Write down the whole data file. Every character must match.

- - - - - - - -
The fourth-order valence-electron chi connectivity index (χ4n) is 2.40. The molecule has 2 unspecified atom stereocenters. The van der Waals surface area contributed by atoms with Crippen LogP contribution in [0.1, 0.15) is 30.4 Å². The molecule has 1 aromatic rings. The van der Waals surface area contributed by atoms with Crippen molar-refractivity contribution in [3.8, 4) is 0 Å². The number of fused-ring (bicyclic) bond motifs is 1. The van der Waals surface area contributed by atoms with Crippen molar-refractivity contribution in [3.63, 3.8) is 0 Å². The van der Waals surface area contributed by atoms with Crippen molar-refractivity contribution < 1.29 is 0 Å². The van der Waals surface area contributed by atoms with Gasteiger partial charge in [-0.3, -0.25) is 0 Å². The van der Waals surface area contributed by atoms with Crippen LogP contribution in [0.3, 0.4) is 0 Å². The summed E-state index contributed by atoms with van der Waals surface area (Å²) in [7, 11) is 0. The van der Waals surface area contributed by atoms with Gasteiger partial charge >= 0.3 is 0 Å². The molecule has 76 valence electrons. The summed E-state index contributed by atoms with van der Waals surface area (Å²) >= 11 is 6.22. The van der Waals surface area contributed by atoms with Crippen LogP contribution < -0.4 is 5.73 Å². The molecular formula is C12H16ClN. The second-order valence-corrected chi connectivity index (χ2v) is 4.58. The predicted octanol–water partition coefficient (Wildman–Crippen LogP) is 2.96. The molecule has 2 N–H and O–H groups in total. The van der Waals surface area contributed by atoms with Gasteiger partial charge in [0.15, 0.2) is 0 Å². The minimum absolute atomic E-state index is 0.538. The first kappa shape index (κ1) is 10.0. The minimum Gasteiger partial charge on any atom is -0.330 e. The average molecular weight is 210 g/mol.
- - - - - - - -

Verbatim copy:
The fourth-order valence-electron chi connectivity index (χ4n) is 2.40. The molecule has 2 unspecified atom stereocenters. The van der Waals surface area contributed by atoms with Crippen LogP contribution in [0.1, 0.15) is 30.4 Å². The molecule has 1 aromatic rings. The van der Waals surface area contributed by atoms with Crippen molar-refractivity contribution in [3.8, 4) is 0 Å². The number of fused-ring (bicyclic) bond motifs is 1. The van der Waals surface area contributed by atoms with Crippen molar-refractivity contribution in [3.63, 3.8) is 0 Å². The van der Waals surface area contributed by atoms with Crippen molar-refractivity contribution < 1.29 is 0 Å². The van der Waals surface area contributed by atoms with Gasteiger partial charge in [-0.3, -0.25) is 0 Å². The van der Waals surface area contributed by atoms with Crippen LogP contribution in [0.3, 0.4) is 0 Å². The summed E-state index contributed by atoms with van der Waals surface area (Å²) in [7, 11) is 0. The van der Waals surface area contributed by atoms with Gasteiger partial charge >= 0.3 is 0 Å². The molecule has 76 valence electrons. The summed E-state index contributed by atoms with van der Waals surface area (Å²) >= 11 is 6.22. The van der Waals surface area contributed by atoms with Crippen LogP contribution < -0.4 is 5.73 Å². The molecular formula is C12H16ClN. The second-order valence-corrected chi connectivity index (χ2v) is 4.58. The predicted octanol–water partition coefficient (Wildman–Crippen LogP) is 2.96. The molecule has 2 N–H and O–H groups in total. The van der Waals surface area contributed by atoms with Gasteiger partial charge in [0.15, 0.2) is 0 Å². The minimum absolute atomic E-state index is 0.538. The first kappa shape index (κ1) is 10.0. The minimum Gasteiger partial charge on any atom is -0.330 e. The average molecular weight is 210 g/mol.